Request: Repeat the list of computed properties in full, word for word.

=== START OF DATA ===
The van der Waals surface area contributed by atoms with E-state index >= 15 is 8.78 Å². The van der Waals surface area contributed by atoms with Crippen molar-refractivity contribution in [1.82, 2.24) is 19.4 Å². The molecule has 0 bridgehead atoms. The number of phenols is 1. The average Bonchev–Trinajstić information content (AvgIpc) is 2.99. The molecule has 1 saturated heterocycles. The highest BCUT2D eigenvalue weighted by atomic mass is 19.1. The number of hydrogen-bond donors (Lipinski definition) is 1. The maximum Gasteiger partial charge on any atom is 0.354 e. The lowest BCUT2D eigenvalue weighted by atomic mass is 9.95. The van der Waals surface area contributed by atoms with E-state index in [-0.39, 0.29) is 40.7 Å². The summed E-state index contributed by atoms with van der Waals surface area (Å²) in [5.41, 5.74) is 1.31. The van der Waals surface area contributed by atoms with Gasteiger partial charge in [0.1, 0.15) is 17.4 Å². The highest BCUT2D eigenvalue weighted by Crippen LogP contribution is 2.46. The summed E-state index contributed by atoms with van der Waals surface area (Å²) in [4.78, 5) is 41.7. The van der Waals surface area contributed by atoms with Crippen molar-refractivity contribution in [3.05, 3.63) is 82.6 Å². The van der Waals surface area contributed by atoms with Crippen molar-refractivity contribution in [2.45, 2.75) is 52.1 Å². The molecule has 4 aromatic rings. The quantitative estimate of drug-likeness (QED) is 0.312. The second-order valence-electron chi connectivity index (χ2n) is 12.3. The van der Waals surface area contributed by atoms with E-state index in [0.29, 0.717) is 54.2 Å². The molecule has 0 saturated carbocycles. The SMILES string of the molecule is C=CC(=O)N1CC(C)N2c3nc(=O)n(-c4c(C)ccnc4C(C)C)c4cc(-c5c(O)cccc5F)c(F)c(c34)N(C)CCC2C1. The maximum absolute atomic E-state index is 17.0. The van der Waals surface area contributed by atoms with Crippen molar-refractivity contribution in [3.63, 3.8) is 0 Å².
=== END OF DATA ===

The van der Waals surface area contributed by atoms with E-state index >= 15 is 8.78 Å². The van der Waals surface area contributed by atoms with Crippen molar-refractivity contribution in [1.82, 2.24) is 19.4 Å². The molecule has 0 bridgehead atoms. The number of phenols is 1. The average Bonchev–Trinajstić information content (AvgIpc) is 2.99. The molecule has 1 saturated heterocycles. The highest BCUT2D eigenvalue weighted by atomic mass is 19.1. The number of hydrogen-bond donors (Lipinski definition) is 1. The maximum Gasteiger partial charge on any atom is 0.354 e. The lowest BCUT2D eigenvalue weighted by atomic mass is 9.95. The van der Waals surface area contributed by atoms with E-state index in [-0.39, 0.29) is 40.7 Å². The summed E-state index contributed by atoms with van der Waals surface area (Å²) in [5.41, 5.74) is 1.31. The van der Waals surface area contributed by atoms with Gasteiger partial charge in [0.1, 0.15) is 17.4 Å². The highest BCUT2D eigenvalue weighted by Crippen LogP contribution is 2.46. The summed E-state index contributed by atoms with van der Waals surface area (Å²) in [4.78, 5) is 41.7. The van der Waals surface area contributed by atoms with Crippen molar-refractivity contribution in [3.05, 3.63) is 82.6 Å². The van der Waals surface area contributed by atoms with Crippen molar-refractivity contribution in [2.45, 2.75) is 52.1 Å². The molecule has 4 aromatic rings. The quantitative estimate of drug-likeness (QED) is 0.312. The second-order valence-electron chi connectivity index (χ2n) is 12.3. The van der Waals surface area contributed by atoms with E-state index in [0.29, 0.717) is 54.2 Å². The molecule has 0 saturated carbocycles. The SMILES string of the molecule is C=CC(=O)N1CC(C)N2c3nc(=O)n(-c4c(C)ccnc4C(C)C)c4cc(-c5c(O)cccc5F)c(F)c(c34)N(C)CCC2C1. The maximum absolute atomic E-state index is 17.0. The van der Waals surface area contributed by atoms with Crippen molar-refractivity contribution in [3.63, 3.8) is 0 Å².